ExxonMobil makes ‘world-class’ find off Guyana

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ExxonMobil has confirmed a second major oil find in one of Guyana’s offshore blocks, suggesting that the country is not only set to become a major oil producer but may also emerge in the longer term as one of the Caribbean’s more significant economies.

On June 30 the company said that a second exploratory well located 193km (120 miles) off the Guyanese coast in its Stabroek block had proved to be a “world-class discovery” with a recoverable resource of between 800m-1.4bn barrels of oil. The type of crude discovered, according to the industry publication the Petroleum Argus, was of a light quality of 32°API beneath 5,551ft of water and at a depth of 17,963ft.

Liza-2 is the second such well drilled by ExxonMobil. In May 2015, the company said it had made a substantial oil discovery at its Liza-1 well, also on the Stabroek block, at a location about 3.3 km from the new find. The company said that it plans to drill a third exploration well, Skipjack, in July using the Stena Carron drillship that it used for Liza-2.

Commenting, ExxonMobil’s President, Steve Greenlee, said in a company statement: “We are excited by the results of a production test of the Liza 2 well, which confirms the presence of high-quality oil from the same high-porosity sandstone reservoirs that we saw in the Liza 1 well completed in 2015. We, along with our co-venturers, look forward to continuing a strong partnership with the government of Guyana to further evaluate the commercial potential for this exciting prospect.”

ExxonMobil has a 45% stake in the block, while Hess holds 30%, and the Chinese state-owned China National Off- shore Oil Corporation (CNOOC), through the upstream oil and gas company Nexen, claims the remaining 25%.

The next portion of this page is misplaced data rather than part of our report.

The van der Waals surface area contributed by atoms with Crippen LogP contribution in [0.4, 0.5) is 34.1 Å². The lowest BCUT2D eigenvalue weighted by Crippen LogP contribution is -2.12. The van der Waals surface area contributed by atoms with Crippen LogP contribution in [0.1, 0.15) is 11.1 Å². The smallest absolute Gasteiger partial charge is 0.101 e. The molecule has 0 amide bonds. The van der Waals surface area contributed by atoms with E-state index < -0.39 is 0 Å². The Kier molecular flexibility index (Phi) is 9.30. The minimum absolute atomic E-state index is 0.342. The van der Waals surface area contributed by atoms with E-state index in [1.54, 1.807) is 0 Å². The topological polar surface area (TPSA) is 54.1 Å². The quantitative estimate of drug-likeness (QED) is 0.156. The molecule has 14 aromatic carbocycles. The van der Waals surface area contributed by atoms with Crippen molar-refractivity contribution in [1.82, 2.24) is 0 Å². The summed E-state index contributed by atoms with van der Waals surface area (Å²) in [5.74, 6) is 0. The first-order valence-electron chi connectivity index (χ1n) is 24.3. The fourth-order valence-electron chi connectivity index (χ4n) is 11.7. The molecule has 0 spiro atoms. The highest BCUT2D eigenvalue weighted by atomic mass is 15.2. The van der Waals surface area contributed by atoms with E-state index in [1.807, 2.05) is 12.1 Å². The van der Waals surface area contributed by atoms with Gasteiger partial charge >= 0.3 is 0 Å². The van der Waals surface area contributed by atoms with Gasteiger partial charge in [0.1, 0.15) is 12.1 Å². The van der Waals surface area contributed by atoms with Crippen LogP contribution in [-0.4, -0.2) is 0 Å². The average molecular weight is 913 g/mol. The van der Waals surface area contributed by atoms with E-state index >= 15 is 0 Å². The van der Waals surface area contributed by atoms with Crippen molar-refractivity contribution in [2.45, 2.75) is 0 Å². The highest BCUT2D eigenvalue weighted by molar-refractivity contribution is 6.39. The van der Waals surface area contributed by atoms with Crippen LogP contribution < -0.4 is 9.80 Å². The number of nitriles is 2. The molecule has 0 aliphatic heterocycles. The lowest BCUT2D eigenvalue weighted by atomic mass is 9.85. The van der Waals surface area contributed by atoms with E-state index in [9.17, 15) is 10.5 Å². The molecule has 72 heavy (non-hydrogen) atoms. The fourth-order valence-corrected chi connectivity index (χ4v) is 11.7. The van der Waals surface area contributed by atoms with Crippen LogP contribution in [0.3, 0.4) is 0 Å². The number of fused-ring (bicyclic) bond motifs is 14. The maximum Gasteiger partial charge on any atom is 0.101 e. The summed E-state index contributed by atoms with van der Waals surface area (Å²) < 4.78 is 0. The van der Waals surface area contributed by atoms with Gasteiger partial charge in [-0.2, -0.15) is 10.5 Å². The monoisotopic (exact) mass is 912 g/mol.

Industry reports suggest that the field, which could cost US$18bn to develop, is one of only a small number of such finds in recent years at a time when, unlike gas, significant oil finds have become less common. Some analysts suggest that the costs of developing the field would be viable at a world market price for oil of US$40 a barrel or less.

The implications for Guyana, if as expected the company proceeds to production, are substantial.

This is an extract from the Caribbean Council’s leading weekly editorially independent publication, Caribbean Insight, which provides in depth information on current economic, political and commercial developments in the Caribbean and news on events in Europe and the US that affect the region. Business people, academics, and those with a general interest in the Caribbean find it an invaluable tool for developing and maintaining knowledge and providing an insight into political, economic and commercial events in the region.

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